December 18, 2006
After being here in Bamako for one week already Malé and I decided that we needed to get away for the weekend. Not too far, relatively easy to travel to, somewhere nice, relaxing, by the water, a little bit more quiet and refined, less polluted and manic … At first we were going to check out Sikasso, south of Bamako. When I realized, though, that it is not situated on the river, I opted for Ségou instead. Malé and I had been there last year September, and we both really liked it.
We headed to the bus station not too far from where our little hotel is and bought our tickets (6000 CFA, one-way, for two; about $12). Imagine my surprise when the 14:00 bus actually departed at 13:58! I couldn’t believe it, and I was full of praise for Malian public transportation systems! Then the bus pulled into a gas station, to fill up. Then the bus pulled into the check-out/check point/control station. There all commercial vehicles have to submit papers or so in order to negotiate (!) their fee for departing Bamako. When we finally got on the road it was almost 16:00, and I retracted most of my praise. Other than that it was an uneventful 3.5 hour trip, just really hot and dusty and noisy. I think the bus was an old “Ost-Bus”: old, faded German signs were indicating the exits: Ausstieg Hinten! Okay, when we finally got to “aussteigen hinten” my cute off-white outfit was more off than white, and I was hot, thirsty, and hungry. We took a taxi to the Hotel L’Esplanade.
After swimming in the pool, and eating a nice dinner, we took a walk around the neighborhood. The hotel is just yards from the river, and we could see a couple of lights on the water, indicating that there were still fishermen at work. Other than that the night was quiet. What strikes me is just how dark the night is here. Without moonlight you can barely see anything. A random lamp here or there may illuminate its immediate surroundings, but other than that even the cars and mopeds often have no headlights. Walking through the neighborhood we encounter other shadowy figures, walking towards us or passing us. A casual greeting indicates that we sense each other more than see each other. It does not create a feeling of danger, just a very unfamiliar experience for the senses.
The next day I spend time at the pool, while Malé caught up with some friends, and also made some purchases for the Spillers. He is Muslim, but he wants to acknowledge X-mas for my benefit and theirs. (Out of solidarity, he says.) Before he met me he never did any shopping: all necessary purchases were delegated off to lower-ranking people. Three months with me in NYC convinced him that shopping is an honorable and fulfilling activity, and I was glad to see him come back from his excursion with small gifts that we can mail to Berlin.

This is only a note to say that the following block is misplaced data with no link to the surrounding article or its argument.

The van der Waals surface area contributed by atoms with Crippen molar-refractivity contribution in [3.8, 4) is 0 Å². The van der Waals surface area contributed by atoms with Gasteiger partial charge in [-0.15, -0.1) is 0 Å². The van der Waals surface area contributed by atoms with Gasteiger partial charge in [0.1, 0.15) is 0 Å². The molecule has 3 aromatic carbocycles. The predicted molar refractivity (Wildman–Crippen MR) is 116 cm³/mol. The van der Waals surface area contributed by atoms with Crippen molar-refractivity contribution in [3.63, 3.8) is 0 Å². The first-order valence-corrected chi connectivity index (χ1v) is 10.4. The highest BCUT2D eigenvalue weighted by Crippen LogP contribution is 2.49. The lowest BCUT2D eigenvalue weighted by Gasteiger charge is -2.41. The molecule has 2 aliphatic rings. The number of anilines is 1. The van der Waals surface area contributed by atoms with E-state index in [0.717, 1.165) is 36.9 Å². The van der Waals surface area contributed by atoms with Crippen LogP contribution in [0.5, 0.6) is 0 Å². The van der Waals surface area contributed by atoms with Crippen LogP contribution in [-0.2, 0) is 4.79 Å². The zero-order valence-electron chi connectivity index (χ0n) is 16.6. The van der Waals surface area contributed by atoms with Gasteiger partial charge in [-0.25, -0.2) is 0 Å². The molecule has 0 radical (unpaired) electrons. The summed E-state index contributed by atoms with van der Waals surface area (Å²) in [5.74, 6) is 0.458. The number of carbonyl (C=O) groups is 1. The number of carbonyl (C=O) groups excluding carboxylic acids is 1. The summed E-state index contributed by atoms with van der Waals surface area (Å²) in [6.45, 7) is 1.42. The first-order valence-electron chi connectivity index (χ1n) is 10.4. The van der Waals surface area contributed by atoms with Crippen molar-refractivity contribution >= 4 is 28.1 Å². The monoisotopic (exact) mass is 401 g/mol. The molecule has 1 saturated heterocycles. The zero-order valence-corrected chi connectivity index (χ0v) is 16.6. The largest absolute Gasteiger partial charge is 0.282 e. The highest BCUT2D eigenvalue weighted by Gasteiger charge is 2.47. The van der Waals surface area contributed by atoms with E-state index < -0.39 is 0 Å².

Later that afternoon we were met by a fellow Timbuctien, Amadou. Amadou is in charge of a pirogue, a long, wooden boat, and he took us onto the grand and beautiful river Niger for a little spin, so to speak. I love the pirogues, especially when we have the whole boat to ourselves! The benches were covered with pillows and long enough to stretch out on, and the floor and the sides of the boat were covered in fresh, clean straw mats. The boat rocks gently while we closely passed by settlements and villages. The water’s edge was a flurry of activities: fishermen throwing out and retrieving their nets, women washing clothes, themselves, and their children. I also saw for the first time children and young men washing their sheep. The sheep were getting a full-body massage and shampoo treatment! Malé explained to me that the sheep regularly get washed, but especially before they get slaughtered. He said that it’s very important that the sheep is clean and healthy and good-looking before it is eaten. The Tabaski festival will be here soon, and every family head is expected to sacrifice at least one mutton, and so there probably is even more attention paid to the beautification of the sheep than usual. When the children and women spotted me in the pirogues, they were beside themselves with excitement: “A Toubab! Look, look! There is a Toubab in the boat!” Malé translated their Bambara for me. They were waving and screaming with delight. I waved back and I felt like a celebrity. (Madonna in Malawi?) At some point Amadou turned off the boat’s motor, and we just drifted lazily and ate water melon while the sun went down.
The next day we had breakfast by the river’s bank. I went to the pool, while Malé caught up with his prayers and his phone calls. He ran into an engineer that he had worked with in the past, who was in Segou visiting his family with his two daughters, Mima and Hamina, 3 and 4. When he heard that we came by bus he offered us a ride back with him. It was a lot faster and more comfortable than the bus, that’s for sure, and I drew pictures and played with the girls in the back of the Mercedes. Hamina told me that I had a really big nose. They spoke some French, and they taught me some Bambara, and I taught them some English, and if you ever encounter some cute little Malian girls that exclaim “OH MY GAWD!!!” in a broad New Yorker accent, with a touch of a German accent in it, you have met Mima and Hamina.